Certified Nurse Midwife (CNM): Job Description, Salary, and How to Become One

Certified nurse midwives (CNMs) possess specialized knowledge and nursing skills to manage all aspects of women’s reproductive health throughout their lifespan, including pregnancy, childbirth, and postpartum care. Careers

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If you are passionate about providing complete care during pregnancy, childbirth, and postpartum, consider becoming a certified nurse midwife (CNM). 

To provide readers with all the information to decide if this career is right for them, we've compiled a guide with details about the role, duties, income, education, and advantages of becoming a CNM. 

CNM Job Description

CNMs possess specialized knowledge and nursing skills to manage all aspects of women's reproductive health throughout their lifespan, including pregnancy, childbirth, and postpartum care. They are trained at the graduate level and are recognized as advanced practice registered nurses (APRNs), making them independent healthcare providers in many states. 

CNMs provide comprehensive care to individuals of all gender identities and sexual orientations. They are proficient in addressing a wide range of sexual health and reproductive health needs, including gynecological care, family planning services, and primary care related to women's health needs.

They work collaboratively with individuals and families, ensuring their unique healthcare needs are met in various healthcare settings such as ambulatory clinics, private practice offices, telehealth, community and public health systems, hospitals, birth centers, and home deliveries. 

As independent healthcare providers, CNMs play a vital role in promoting and maintaining the overall well-being of individuals and their families. They fulfill crucial healthcare needs, serve diverse populations, and contribute to reducing risks and preventing illnesses.

CNMs are dedicated to delivering high-quality care and supporting individuals throughout their reproductive journey, positively impacting their healthcare outcomes.

 Related: 10 Best BSN to MSN Programs in 2023

CNM Responsibilities

CNMs are vital in providing comprehensive care and support to individuals throughout their lives. As a CNM, you can expect to assume numerous APRN responsibilities relating to reproductive health. 

These may include:

  • Prenatal care: Monitoring fetal development and offering personalized care to pregnant individuals. 
  • Attending deliveries: Assisting or managing the labor and delivery process, ensuring a safe and positive birth experience.
  • Postpartum care: Providing postpartum checkups, assessing the well-being of the mother and baby, and offering guidance on breastfeeding, postpartum recovery, and newborn care.
  • Gynecological care: Offering routine exams, screenings for reproductive health issues, contraception counseling, managing gynecological conditions, and providing family planning services.
  • Women's health issues: Addressing various concerns such as menstrual disorders, menopause management, sexual health, diagnosing and treating common conditions, prescribing medications, and offering counseling and support.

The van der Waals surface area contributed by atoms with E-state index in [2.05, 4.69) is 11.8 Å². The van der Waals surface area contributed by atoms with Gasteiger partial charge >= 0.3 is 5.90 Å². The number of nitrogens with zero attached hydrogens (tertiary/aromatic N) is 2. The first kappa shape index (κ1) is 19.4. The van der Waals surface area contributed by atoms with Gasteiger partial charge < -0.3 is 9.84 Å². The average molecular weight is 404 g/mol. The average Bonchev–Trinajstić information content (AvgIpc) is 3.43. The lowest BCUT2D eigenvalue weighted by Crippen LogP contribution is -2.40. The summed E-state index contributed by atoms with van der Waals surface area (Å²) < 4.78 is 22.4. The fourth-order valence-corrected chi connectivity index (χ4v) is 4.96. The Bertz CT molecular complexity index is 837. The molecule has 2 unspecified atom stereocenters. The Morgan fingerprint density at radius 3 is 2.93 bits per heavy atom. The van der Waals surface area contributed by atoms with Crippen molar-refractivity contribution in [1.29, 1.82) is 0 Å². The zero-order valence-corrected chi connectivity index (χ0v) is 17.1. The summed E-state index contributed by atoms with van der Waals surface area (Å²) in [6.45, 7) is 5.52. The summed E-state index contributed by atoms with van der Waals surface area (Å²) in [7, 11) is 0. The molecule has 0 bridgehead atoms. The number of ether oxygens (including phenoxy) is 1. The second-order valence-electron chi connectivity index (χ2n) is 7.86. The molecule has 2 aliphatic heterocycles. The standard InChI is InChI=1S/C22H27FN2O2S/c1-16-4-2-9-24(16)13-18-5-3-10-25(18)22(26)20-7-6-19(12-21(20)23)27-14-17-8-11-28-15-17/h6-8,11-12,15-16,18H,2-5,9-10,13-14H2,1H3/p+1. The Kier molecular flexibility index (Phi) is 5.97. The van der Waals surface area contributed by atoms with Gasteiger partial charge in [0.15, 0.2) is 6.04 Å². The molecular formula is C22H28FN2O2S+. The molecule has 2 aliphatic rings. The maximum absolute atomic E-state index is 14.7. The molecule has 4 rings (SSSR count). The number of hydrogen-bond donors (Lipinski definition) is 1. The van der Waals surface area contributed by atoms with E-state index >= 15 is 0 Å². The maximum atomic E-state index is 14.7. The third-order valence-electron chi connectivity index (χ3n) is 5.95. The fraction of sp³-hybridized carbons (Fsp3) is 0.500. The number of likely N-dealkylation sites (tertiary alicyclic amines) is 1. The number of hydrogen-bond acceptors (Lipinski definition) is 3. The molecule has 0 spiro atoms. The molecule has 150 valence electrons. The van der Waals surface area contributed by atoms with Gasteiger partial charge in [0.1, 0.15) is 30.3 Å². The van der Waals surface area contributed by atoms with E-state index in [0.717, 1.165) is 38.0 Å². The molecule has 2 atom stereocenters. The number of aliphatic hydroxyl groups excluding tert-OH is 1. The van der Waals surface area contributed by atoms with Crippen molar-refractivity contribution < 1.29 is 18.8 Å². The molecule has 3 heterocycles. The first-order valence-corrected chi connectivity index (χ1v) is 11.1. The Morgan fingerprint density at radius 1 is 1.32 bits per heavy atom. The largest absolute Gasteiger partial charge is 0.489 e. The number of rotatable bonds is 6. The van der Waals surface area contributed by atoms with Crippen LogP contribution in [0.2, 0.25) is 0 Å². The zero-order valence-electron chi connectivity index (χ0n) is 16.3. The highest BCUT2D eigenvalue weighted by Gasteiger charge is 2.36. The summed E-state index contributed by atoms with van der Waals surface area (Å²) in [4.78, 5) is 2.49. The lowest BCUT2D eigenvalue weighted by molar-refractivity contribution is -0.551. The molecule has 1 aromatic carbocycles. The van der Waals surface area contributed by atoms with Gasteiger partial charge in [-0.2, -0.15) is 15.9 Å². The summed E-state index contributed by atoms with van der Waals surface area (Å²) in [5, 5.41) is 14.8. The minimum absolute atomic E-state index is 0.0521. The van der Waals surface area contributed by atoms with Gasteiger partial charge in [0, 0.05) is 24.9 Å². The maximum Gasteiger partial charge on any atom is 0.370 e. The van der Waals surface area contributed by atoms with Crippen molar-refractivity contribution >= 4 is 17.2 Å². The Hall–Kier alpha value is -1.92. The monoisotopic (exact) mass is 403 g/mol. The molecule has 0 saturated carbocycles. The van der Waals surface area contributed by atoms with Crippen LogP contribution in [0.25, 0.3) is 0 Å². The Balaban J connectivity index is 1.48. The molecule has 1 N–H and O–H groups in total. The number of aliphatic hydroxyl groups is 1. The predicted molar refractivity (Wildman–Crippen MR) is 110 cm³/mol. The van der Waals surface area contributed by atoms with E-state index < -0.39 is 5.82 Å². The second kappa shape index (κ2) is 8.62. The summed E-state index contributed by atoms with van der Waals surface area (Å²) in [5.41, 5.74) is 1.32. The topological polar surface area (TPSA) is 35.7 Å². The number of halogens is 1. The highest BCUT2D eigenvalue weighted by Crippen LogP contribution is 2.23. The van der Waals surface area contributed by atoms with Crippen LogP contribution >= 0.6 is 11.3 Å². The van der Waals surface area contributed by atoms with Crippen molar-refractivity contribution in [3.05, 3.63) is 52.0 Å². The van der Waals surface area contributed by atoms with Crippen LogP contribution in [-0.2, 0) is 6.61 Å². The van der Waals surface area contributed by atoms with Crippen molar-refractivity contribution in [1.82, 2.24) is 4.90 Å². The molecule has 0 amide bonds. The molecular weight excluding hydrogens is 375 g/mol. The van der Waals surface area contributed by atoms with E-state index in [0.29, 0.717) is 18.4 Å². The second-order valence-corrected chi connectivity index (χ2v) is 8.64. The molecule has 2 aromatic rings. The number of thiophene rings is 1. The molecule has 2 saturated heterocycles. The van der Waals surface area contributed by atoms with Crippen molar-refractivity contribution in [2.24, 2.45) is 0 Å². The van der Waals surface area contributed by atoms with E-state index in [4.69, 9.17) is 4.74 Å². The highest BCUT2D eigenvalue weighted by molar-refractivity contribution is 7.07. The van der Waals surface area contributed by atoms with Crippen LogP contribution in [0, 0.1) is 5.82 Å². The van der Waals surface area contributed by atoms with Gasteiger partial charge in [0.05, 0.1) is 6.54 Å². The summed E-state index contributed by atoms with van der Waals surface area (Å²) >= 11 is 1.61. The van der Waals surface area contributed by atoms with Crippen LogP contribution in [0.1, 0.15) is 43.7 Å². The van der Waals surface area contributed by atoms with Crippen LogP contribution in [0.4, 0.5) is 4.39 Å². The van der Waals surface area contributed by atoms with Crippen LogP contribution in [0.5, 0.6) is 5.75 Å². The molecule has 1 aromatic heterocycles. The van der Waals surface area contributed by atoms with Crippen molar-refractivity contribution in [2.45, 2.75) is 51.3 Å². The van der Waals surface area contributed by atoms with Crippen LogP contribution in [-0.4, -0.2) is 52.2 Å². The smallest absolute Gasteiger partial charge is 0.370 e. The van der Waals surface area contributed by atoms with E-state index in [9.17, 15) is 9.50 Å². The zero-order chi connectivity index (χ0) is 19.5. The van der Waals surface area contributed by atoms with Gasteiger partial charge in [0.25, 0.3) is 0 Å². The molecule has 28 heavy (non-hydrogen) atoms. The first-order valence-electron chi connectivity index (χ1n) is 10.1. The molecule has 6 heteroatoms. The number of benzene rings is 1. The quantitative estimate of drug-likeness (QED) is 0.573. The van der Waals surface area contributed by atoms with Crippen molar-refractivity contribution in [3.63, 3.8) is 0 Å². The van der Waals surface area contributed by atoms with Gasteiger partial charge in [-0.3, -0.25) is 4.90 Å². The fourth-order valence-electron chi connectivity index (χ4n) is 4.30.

• Collaborating with healthcare teams: Working with obstetricians, pediatricians, and primary care providers to ensure comprehensive and coordinated care.
  • Education and counseling: Guiding patients on wellness promotion, disease prevention, nutrition, and lifestyle choices. Empowering individuals to make informed decisions about their health. 

The duties of CNMs will vary between states due to differing regulations on their scope of practice.

Benefits of Becoming a CNM

Becoming a CNM offers numerous benefits, including providing women with increased access to prenatal care, resulting in lower cesarean birth rates and improved birth outcomes, as reported by the American College of Nurse-Midwives.

Their expertise in supporting natural childbirth and utilizing non-invasive interventions contributes to positive experiences for both mothers and babies. 

Additionally, CNMs enjoy a fulfilling career that offers higher pay than registered nurses (RNs), while also allowing them to form strong connections with patients and make a meaningful impact on their reproductive health journey.

CNM Salary

According to the most recent data from the Bureau of Labor Statistics (BLS), the average annual salary for CNMs is $112,830. Salary can vary based on experience, location, employment setting, and demand for CNMs.

 Annual CNM Salary by Experience:

  • 1-3 years CNM Experience:: $82,604
  • 4-6 years CNM Experience: $87,530
  • 7-9 years CNM Experience: $95,245
  • 10-14 years CNM Experience: $105,245
  • 15+ years CNM Experience: $113,923

Annual CNM Salary by State

The annual salary of CNMs can significantly vary based on the state they practice in. Here are examples of three high-paying and three low-paying states:

Top Paying States:

  • Massachusetts: $135,138
  • Hawaii: $133,368
  • Oregon: $132,022

Lowest Paying States:

  • Florida: $89,372
  • Georgia: $87,372
  • Louisiana: $85,787